Monday, December 29, 2008


Gonna get me mah guns and go out and fahr'em in th' air!

Yes, apparently the Bush Administration has lifted the 25 year old ban on carrying weapons in National Parks and on federal lands. So now state laws apply.

If you can carry on Main Street, you should be able to carry in a National Park.

The "Progs" are fuming, but this was long overdue.

I signed the petition back in May and posted my "letter".

Tuesday, December 23, 2008

I Been Tagged

I Been Tagged -- which, according to the rules of the game, means I'm "it".

Only I don't know anybody to tag really besides Morgan that he hasn't already tagged. But I can play up to a point.

I take it from Morgan's list that it doesn't mean your official title, but rather thing's that qualify as some sort of "work" that you've had to do. In which case....

  1. Babysitter
  2. Hay bucker
  3. Gardener
  4. Housekeeper
  5. Septic overflow weeder
  6. Wood cutter/splitter/hauler
  7. Vegetable canner
  8. Jam maker
  9. Cow milker
  10. Pig slopper
  11. Chicken feeder
  12. Cow/Horse feeder
  13. Chicken butcher
  14. Gourmet salad maker
  15. Fast food cook
  16. Parking lot sweeper
  17. Floor mopper
  18. Poison Ivy irradicator
  19. Librarian
  20. Dormitory Cafeteria Porter
  21. Record store clerk
  22. Record store manager
  23. Radio Weathercaster
  24. Computer programmer
  25. Computer Science Tutor
  26. High School Math Tutor
  27. Minor self-trained auto mechanic
  28. Office gopher
  29. MMAT artist/editor
  30. Computer Help Desk generalist
  31. Email specialist
  32. Web designer
  33. McGyver
  34. Email server team manager
  35. General computing problem solver/utility programmer
  36. Email Server Administrator
  37. Reporting Server Administrator
  38. Political & personal blogger
  39. Husband
  40. Step-Father
  41. Father-in-law
  42. Grandfather

Friday, December 19, 2008

Best Way I've Heard it Put Yet

This morning, during my brief stint in the car, I heard Glenn Beck talking about the proper role of government. Now I know he got it from somewhere else, and I would not at all be surprised to see this idea come up in the writings of the founding fathers... but he said basically this:
That the government should not have the right to do anything an individual doesn't have the right to do.
Talk about distilling it down to fit in a nutshell.

It sure fits my philosophy. I've yet to come up with an example where this principle wouldn't apply.

Monday, December 15, 2008


Here's something I heard on the radio and there's apparently something to it (finally had time to check it out). We're two states away from calling for a Constitutional Convention.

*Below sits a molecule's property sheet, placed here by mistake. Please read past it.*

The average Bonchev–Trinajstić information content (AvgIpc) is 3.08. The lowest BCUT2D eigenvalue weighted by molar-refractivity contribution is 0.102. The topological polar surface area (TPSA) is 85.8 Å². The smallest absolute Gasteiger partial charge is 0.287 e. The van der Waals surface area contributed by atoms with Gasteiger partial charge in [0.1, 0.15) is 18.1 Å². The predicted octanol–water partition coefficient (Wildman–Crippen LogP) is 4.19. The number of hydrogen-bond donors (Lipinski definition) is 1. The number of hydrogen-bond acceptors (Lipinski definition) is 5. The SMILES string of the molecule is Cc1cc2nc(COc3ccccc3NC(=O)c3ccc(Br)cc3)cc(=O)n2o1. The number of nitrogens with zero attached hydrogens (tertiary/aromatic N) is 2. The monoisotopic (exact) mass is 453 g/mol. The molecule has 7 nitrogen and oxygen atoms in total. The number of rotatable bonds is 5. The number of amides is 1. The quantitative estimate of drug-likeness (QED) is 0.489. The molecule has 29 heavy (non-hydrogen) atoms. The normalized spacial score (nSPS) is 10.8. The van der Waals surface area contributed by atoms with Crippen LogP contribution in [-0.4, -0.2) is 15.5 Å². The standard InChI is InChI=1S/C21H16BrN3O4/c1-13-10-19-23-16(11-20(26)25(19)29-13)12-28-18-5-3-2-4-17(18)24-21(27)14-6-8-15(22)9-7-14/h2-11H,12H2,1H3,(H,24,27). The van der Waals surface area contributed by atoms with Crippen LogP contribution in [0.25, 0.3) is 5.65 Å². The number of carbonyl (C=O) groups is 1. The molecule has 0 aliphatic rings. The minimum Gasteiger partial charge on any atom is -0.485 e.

Two more states vote we have one, and today's politicians and judges can start mucking with the Constitution.

And "we" just elected a president who has said he believes the Constitution is out of date.

And we have large majorities of the Socialist-leaning party in both houses of Congress.

The story also goes that three states that voted for it now want to rescind, but the people pushing for it say if they get two more they'll go ahead with the convention and challenge the three states' right to rescind their votes after the convention has started.

Sounds like a rush job to me.

People are nervous about the economy. People want to be "taken care of". To the point where more than half of those voting apparently voted for a Socialist for president, and we got 'im. 1917? Anyone? Bueller?

I'm a little nervous. Are you?

Unintentional Hiatus

Haven't been around in a while. I was tired of politics. Exhausted, really. Plus I suddenly got really busy both at work and at home. I hardly had time to read news, much less think about it much. Caught snippets on the radio. But that's about it.

This caught my attention today. I saw the video of it this morning. And I couldn't agree more with the author. On Iraq and Afghanistan, I think Bush made the right calls even if the strategies didn't go well for a while. And it's things like this that remind me why I think deep down Bush is a more than a decent guy. He's got the right attitude -- and, I may point out, it's a Christian one. Do what's right. Love your enemies (to a point). Bush understands shoe-man's anger, and pities him. The man has a right to his opinion. Not to assault, but to his opinion. In this, Bush pretty much turned the other cheek, and did it graciously.

All this bailout stuff, on the other hand... and his stance on illegal immigration ... yeah these are things upon which we disagree. But I still think he's a decent guy.

I'm around. I'll probably slowly come back as I adjust to my schedule.

Right now I'm kinda shaking the cobwebs off. Hope that's better than a SNUL, Morgan ;-)

Wednesday, December 03, 2008

What Do You Expect?

Would you expect that posting a sign like this in your buisness's window or door would make it less likely that you'd be robbed?

Probably not. So why do people think that the sign below and to the right here would keep bad guys from bringing firearms into their stores? I mean... Robbery is already against the law, I'm pretty sure. Can you imagine a guy planning out his robbery to pay off his dealer or bookie or whatever getting everything ready, going up to the business establishment he intends to rob, and then stopping at the door when he sees the "no firearms inside" sign and saying, "Aw, man??!!!" and walking away?

No, the only thing it does is keep people like me from bringing my firearm inside and potentially saving your life, or the life of one of your employees should things go terribly wrong.

I went into a gas station in rural Missouri last saturday ... well, I was going to ... to buy a few convenience items after gassing up. But you know, having to turn around go put the gun back in the car takes the "convenience" out of it. So no sale there.